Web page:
CMCL’s Communion of Saints

Bonnie Gingrich Cleary
Ferd W. Doermer, Jr.
Samuel F. Reist
Mark Stanley Siemens
Glen D. Lapp
Dieter Ernst Jacobs
Gwendolyn Wenger Peachey
Rachel Stauffer
Philip B. Detweiler
Katherine D. Couturier
Daryl D. Garber
Paul A. Leatherman
Emma Burkholder Hess
Roland Dewitt Stock
Lois Leatherman Blough
Premnath S. Dick
Carl G. Strub
Marti Landes King
Mary Eileen Book Bomberger
Laurie Ann Vogt

Memorial Tributes

Anne Rochelle Sensenig, written and recorded by her husband, Daniel Erdman.
 

Levina Smucker Huberwritten by Lois Martin and edited (trimmed for word count) by Levina’s daughter Linda, and also Susan Gascho-Cooke: For all her life, Levina valued the community of faith. Growing up in a church that denied women pastoral leadership, she always believed in her calling. Becoming Pastor Levina later in life gave her great joy.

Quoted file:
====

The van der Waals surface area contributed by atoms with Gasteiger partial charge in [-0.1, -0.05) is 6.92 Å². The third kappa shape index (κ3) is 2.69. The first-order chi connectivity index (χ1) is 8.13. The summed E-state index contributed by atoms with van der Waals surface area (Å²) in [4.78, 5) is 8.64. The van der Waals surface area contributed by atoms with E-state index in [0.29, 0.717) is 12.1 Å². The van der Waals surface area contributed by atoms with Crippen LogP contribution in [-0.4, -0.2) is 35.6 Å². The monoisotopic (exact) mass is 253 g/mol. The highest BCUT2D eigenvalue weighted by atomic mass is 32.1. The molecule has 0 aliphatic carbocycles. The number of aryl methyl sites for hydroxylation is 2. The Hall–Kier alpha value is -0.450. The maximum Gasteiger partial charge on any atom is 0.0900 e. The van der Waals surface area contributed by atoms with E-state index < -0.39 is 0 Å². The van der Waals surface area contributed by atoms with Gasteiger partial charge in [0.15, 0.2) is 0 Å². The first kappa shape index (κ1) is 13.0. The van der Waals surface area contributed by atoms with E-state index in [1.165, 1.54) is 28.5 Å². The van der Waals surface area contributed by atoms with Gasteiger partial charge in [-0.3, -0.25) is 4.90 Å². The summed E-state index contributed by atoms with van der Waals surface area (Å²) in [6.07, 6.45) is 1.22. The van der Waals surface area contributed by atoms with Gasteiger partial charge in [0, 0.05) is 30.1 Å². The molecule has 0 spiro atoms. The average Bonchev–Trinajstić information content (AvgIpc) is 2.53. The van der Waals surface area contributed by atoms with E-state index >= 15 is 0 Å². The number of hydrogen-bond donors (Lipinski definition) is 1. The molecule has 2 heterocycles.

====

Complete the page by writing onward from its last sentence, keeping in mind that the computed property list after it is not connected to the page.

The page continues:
She will always be remembered as the person who showed up in your home after a loved one had died. She knew how to pray with you, weep with you and simply be with you when there were no words! She blessed your children, laughed with them, and welcomed new persons. She was a blessing.
 

Levina loved her family and friends with fierceness and loyalty.

Mark E. Halsey, edited from words by his immediate family

Mark had a great dry sense of humor, a way of making his loved ones feel deeply cared for, and a fun, laid-back presence. A beach lover at heart, two of his favorite places to spend time were Manhattan Beach, CA, and Rehoboth Beach, DE. 

Mark was deeply admired by family and friends for his constant love and loyalty, as well as his work ethic. He had a deep faith in God which grew stronger as his health declined. 

Mark had a degree in fine arts and a passion for woodworking. He encouraged others to keep focused on what Jesus taught, saying, “Just love God and each other.